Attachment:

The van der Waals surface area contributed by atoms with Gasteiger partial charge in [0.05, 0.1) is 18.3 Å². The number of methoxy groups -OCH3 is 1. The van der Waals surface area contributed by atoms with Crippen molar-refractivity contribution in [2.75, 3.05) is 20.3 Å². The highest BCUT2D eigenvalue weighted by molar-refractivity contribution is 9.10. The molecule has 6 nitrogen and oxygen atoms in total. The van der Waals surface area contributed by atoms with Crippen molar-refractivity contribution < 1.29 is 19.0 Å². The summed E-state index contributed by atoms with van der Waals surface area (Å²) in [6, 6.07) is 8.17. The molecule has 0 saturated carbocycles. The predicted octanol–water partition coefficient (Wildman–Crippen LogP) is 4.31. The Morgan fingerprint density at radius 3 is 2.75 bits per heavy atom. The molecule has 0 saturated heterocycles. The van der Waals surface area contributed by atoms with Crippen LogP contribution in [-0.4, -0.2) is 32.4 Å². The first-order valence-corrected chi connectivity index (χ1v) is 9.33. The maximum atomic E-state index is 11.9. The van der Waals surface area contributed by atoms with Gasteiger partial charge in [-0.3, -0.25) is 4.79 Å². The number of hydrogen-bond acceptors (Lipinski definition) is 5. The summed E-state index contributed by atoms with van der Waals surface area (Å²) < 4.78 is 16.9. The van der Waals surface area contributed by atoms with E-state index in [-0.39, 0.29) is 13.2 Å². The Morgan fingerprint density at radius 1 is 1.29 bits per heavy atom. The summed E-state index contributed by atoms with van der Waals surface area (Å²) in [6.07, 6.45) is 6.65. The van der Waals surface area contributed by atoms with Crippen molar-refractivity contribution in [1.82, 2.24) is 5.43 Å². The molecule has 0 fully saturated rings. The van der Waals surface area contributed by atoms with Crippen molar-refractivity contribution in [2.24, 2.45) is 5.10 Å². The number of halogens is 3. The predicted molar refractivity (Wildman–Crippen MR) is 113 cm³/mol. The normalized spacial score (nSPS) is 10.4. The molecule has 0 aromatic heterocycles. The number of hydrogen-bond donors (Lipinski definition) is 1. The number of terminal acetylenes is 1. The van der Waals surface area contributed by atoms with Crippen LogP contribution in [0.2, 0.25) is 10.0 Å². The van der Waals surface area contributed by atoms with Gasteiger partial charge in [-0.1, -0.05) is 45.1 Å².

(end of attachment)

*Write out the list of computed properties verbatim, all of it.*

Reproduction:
The van der Waals surface area contributed by atoms with Gasteiger partial charge in [0.05, 0.1) is 18.3 Å². The number of methoxy groups -OCH3 is 1. The van der Waals surface area contributed by atoms with Crippen molar-refractivity contribution in [2.75, 3.05) is 20.3 Å². The highest BCUT2D eigenvalue weighted by molar-refractivity contribution is 9.10. The molecule has 6 nitrogen and oxygen atoms in total. The van der Waals surface area contributed by atoms with Crippen molar-refractivity contribution < 1.29 is 19.0 Å². The summed E-state index contributed by atoms with van der Waals surface area (Å²) in [6, 6.07) is 8.17. The molecule has 0 saturated carbocycles. The predicted octanol–water partition coefficient (Wildman–Crippen LogP) is 4.31. The Morgan fingerprint density at radius 3 is 2.75 bits per heavy atom. The molecule has 0 saturated heterocycles. The van der Waals surface area contributed by atoms with Crippen LogP contribution in [-0.4, -0.2) is 32.4 Å². The first-order valence-corrected chi connectivity index (χ1v) is 9.33. The maximum atomic E-state index is 11.9. The van der Waals surface area contributed by atoms with Gasteiger partial charge in [-0.3, -0.25) is 4.79 Å². The number of hydrogen-bond acceptors (Lipinski definition) is 5. The summed E-state index contributed by atoms with van der Waals surface area (Å²) < 4.78 is 16.9. The van der Waals surface area contributed by atoms with E-state index in [-0.39, 0.29) is 13.2 Å². The Morgan fingerprint density at radius 1 is 1.29 bits per heavy atom. The summed E-state index contributed by atoms with van der Waals surface area (Å²) in [6.07, 6.45) is 6.65. The van der Waals surface area contributed by atoms with Crippen molar-refractivity contribution in [1.82, 2.24) is 5.43 Å². The molecule has 0 fully saturated rings. The van der Waals surface area contributed by atoms with Crippen molar-refractivity contribution in [2.24, 2.45) is 5.10 Å². The number of halogens is 3. The predicted molar refractivity (Wildman–Crippen MR) is 113 cm³/mol. The normalized spacial score (nSPS) is 10.4. The molecule has 0 aromatic heterocycles. The number of hydrogen-bond donors (Lipinski definition) is 1. The number of terminal acetylenes is 1. The van der Waals surface area contributed by atoms with Crippen LogP contribution in [0.2, 0.25) is 10.0 Å². The van der Waals surface area contributed by atoms with Gasteiger partial charge in [-0.1, -0.05) is 45.1 Å².